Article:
Virtualmin is an add-on to Webmin, and by default, Webmin uses the system root user and password for the web interface login. If you log in to your server using an SSH key, you may not have the system root password, or may not feel comfortable using it to log in remotely through a browser. Let’s tell Webmin to use a different password for its web interface. This process won’t change the system root password; it’ll just tell Webmin to use the password you specify for the login.
To change Webmin’s root password, use the following command:
sudo /usr/share/webmin/changepass.pl /etc/webmin root yourpassword
yourpassword with your preferred password.
Next, restart the Webmin service so the changes take effect.
sudo systemctl restart webmin
Next, we will configure Webmin using the web front-end.
Step 4 — Configuring Webmin Using The Post-Installion Wizard #
To configure Webmin, we’ll use its web-based Post-Installation Wizard. Open your web browser and navigate to
https://your_server_ip:10000. You can also use your fully-qualified domain name to access the site.
Note: Your browser may show a “Your connection is not secure” or “Your connection is not private” warning since Virtualmin uses a self-signed certificate. This warning is normal. You can add Let’s Encrypt SSL certificate after you have completed this tutorial by following Step 2 of the How to Install Webmin on Ubuntu 16.04 tutorial.
Log in as the root user with the newly-changed password you set in the previous step.
Once you have logged in, you’ll see the Introduction screen stating that you are going through the steps to configure Virtualmin. Press Next to continue.
On the Memory use screen, select No for Preload Virtualmin libraries, since you don’t need to run the Virtualmin UI all the time. Select Yes for Run email domain lookup server to enable faster mail processing. Press Next to continue.
On the Virus scanning screen, select No for Run ClamAV server scanner so you’ll use less RAM. Press Next to continue.
On the Spam filtering screen, select No for Run SpamAssassin server filter and press Next to continue.
The next three screens configure the database server:
On the Database servers screen, select Yes to Run MySQL database server and no to Run PostgreSQL database server. Press Next to continue.
On the MySQL password screen, enter your desired MySQL root password. It should be different from the root password you used to log in to Webmin.
On the MySQL database size screen, select the RAM option that matches the amount of RAM your server has. For a 1GB server, select Large system (1G) on which MySQL is heavily used. Press Next to continue.
Next, you’ll see a screen like the following, where you’re asked to enter nameservers:
Enter your primary and secondary nameservers here which you configured in the prerequisites. If you haven’t set these up, check the Skip check for resolvability box to avoid error message and proceed.
Next, on the Password storage mode screen, select Store plain-text passwords if you must support password recovery. Otherwise, choose Only store hashed passwords. After clicking Next, you will see the All done screen. Click Next to end.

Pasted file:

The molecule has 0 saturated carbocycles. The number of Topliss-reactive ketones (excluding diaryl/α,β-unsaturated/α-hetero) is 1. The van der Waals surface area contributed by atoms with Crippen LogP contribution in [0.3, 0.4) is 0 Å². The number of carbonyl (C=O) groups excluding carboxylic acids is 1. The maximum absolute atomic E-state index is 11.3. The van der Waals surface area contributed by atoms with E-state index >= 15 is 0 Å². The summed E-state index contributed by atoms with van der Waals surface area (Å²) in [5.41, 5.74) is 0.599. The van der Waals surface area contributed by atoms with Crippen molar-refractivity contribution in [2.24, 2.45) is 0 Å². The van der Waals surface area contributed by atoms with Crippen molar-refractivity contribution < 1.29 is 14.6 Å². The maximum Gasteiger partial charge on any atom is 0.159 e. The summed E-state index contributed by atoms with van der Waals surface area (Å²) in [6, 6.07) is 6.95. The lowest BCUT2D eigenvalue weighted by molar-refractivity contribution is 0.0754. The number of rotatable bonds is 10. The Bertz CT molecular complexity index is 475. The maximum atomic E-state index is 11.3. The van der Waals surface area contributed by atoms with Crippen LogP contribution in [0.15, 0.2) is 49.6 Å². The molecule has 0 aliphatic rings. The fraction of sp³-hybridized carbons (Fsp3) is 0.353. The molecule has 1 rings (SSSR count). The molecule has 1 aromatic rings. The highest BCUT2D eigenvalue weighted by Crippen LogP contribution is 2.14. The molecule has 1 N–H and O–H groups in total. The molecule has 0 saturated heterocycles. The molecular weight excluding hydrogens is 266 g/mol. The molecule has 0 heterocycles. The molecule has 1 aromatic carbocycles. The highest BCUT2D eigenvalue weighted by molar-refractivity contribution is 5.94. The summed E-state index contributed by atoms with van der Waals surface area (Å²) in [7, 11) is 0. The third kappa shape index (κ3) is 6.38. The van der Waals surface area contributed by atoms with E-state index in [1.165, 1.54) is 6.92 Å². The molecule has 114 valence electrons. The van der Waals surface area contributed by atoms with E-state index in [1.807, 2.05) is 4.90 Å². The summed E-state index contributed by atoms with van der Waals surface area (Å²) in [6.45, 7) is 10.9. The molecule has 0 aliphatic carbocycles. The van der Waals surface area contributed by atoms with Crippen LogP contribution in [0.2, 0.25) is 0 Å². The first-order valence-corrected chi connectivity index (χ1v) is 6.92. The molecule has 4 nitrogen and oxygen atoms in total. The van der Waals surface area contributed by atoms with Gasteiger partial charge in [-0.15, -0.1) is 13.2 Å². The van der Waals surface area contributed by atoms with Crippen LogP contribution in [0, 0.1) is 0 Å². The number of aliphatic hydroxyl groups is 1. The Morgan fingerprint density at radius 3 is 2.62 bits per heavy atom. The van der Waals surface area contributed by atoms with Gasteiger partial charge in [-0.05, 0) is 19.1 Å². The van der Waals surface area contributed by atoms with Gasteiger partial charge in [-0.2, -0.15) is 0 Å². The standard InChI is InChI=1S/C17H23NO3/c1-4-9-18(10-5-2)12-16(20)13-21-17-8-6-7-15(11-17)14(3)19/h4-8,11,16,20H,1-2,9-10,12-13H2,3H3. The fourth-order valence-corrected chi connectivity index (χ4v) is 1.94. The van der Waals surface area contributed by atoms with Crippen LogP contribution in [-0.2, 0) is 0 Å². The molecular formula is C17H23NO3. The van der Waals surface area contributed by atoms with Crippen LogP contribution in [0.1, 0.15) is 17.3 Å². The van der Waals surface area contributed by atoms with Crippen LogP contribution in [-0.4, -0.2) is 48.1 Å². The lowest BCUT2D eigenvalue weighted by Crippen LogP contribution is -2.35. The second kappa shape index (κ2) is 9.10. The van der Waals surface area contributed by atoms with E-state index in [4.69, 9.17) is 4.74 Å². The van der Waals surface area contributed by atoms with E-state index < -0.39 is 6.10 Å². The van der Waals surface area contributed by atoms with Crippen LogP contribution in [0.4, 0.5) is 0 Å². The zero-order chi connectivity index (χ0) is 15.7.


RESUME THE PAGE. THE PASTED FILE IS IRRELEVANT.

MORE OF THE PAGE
Finally, you’ll be presented with the Virtualmin/Webmin dashboard.
You may see a message at the top stating that Virtualmin comes with a new theme. To activate the new theme, click the Switch Themes button. The page will reload but may look unstyled, as the new theme’s CSS file might not load properly. To solve this issue, refresh your browser manually.
You may also see a message stating that Virtualmin’s configuration has not been checked. Click the Re-check and refresh configuration button to check your Virtualmin configuration. Address any errors that the check reports.
Your server is now configured. Let’s use the interface to create a new virtual server.
Step 5 — Creating A New Virtual Server #
Virtualmin makes it easy to set up new virtual hosts, as well as users to manage those hosts.
Click on the Virtualmin tab on the left sidebar to display the Virtualmin sidebar menu. Next, click Create Virtual Server. You’ll see the following screen:
On the form that appears, enter the following:
For Domain name, enter the domain name you plan to use for the new virtual server.
For Description, enter an appropriate description of your server.
For Administration password, enter a password that you’ll use to manage this virtual server. It should be different from other passwords you’ll use.
Leave all the other options at their default values.
Click Create Server to create the new virtual server. The screen will display output as Virtualmin creates the various components for you.
You have just created a new virtual server using Virtualmin, as well as a user that can manage the server. The username will be displayed in the output, and the password will be the password you set. You can provide that username and password to another user so they can manage the virtual server through Virtualmin themselves.
To log out of Virtualmin, click the red exit arrow icon at the bottom of the left sidebar.
In this tutorial, you configured VirtualMin and used its interface to create a virtual server and a new administrative user for that server.
To learn more about Virtualmin, look at the official Virtualmin documentation. Don’t forget to get familiar with the Webmin documentaiton, since you can use Webmin to manage services, install updates, and do other system administration tasks.